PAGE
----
“The Demons Suggest an Illusion of God’s Glory in a Form: Controversy Over the Divine Body and Vision of Glory in Some Late Fourth, Early Fifth Century Monastic Literature”. Alexander Golitzin, Scrinium, Revue de patrologie, d’hagiographie critique et d’histoire ecclésiastique ed. Lourié, B & Orlov, A., (St. Petersburg, 2007), vol. 3 “The Theophaneia School: Jewish Roots of Eastern Christian Mysticism” ISBN 978-5-88483-063-9, pp. 49-82.
He also describes analogies between the “chariot” (merkabah) mysticism of Jewish apocalyptic and Christian monastic traditions of exegesis and vision, both Macarius homily 1.2. and]: “[Jacob of Serug’s] homily on the chariot (markabta) of Ezekiel, [reveals] echoes of the Rabbinic-era, Jewish mysticism of the merkavah.” “The Image And Glory of God in Jacob of Serug’s Homily, ‘On That Chariot That Ezekiel The Prophet Saw’” Alexander Golitzin, St Vladimir's Theological Quarterly 47:3-4 (2003) 323-64, p. 325.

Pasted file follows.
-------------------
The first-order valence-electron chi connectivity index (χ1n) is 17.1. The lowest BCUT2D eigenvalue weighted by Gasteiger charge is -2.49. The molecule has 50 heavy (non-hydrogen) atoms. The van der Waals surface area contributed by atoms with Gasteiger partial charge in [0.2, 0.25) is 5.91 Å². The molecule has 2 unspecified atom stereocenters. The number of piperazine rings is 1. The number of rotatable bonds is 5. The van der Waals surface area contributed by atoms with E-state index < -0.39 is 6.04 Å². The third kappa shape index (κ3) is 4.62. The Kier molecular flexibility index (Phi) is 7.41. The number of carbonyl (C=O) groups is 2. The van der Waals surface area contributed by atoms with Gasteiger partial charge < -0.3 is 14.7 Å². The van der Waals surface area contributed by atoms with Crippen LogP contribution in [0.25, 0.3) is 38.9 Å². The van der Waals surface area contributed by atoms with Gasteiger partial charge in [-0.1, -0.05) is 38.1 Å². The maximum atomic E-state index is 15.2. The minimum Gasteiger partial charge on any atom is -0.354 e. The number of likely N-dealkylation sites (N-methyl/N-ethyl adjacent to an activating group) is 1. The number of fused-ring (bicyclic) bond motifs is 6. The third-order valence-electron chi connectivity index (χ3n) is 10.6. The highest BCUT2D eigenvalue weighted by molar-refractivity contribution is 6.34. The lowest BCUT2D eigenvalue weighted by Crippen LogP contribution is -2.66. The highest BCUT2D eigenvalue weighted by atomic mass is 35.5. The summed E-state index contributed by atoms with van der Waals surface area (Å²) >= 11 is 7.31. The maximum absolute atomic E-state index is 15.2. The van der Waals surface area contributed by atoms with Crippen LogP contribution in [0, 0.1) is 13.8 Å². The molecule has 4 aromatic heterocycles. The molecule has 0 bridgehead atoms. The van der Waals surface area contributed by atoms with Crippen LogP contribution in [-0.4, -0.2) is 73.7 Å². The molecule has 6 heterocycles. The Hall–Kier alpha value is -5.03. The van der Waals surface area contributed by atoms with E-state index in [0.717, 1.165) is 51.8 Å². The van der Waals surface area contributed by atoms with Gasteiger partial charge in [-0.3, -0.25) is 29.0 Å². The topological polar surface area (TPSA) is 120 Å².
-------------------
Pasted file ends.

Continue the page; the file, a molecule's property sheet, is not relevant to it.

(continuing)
THE word ‘apocalypse’ (ἀποκάλυψις) means a ‘revelation’ or ‘unveiling’, so that an apocalyptic book claims to reveal things which are normally hidden and to unveil the future. The Jewish Apocalyptic books belong approximately to the period from 200 BC to AD 100 and deal with the end of the present world order and with the next world. Whereas the Israelite Prophets were primarily preachers, concerned with current problems of their own generation and nation, the Apocalyptists were pre-eminently writers, directing their attention towards the end of things and to the destiny of the world in general. The origins and growth of this literature reflect the history of Israel’s conflicts with other nations and the conviction that trust in military power was useless. As the nation continued to be subjected to foreign domination, it despaired of ever attaining political supremacy, and the conclusion was drawn that God would eventually intervene, destroy Israel’s enemies, and set up His Kingdom on earth. Some scholars have argued that the Apocalyptic literature, at least in part, represents the protest of visionaries excluded from power by the priestly group which controlled the Temple after the Exile.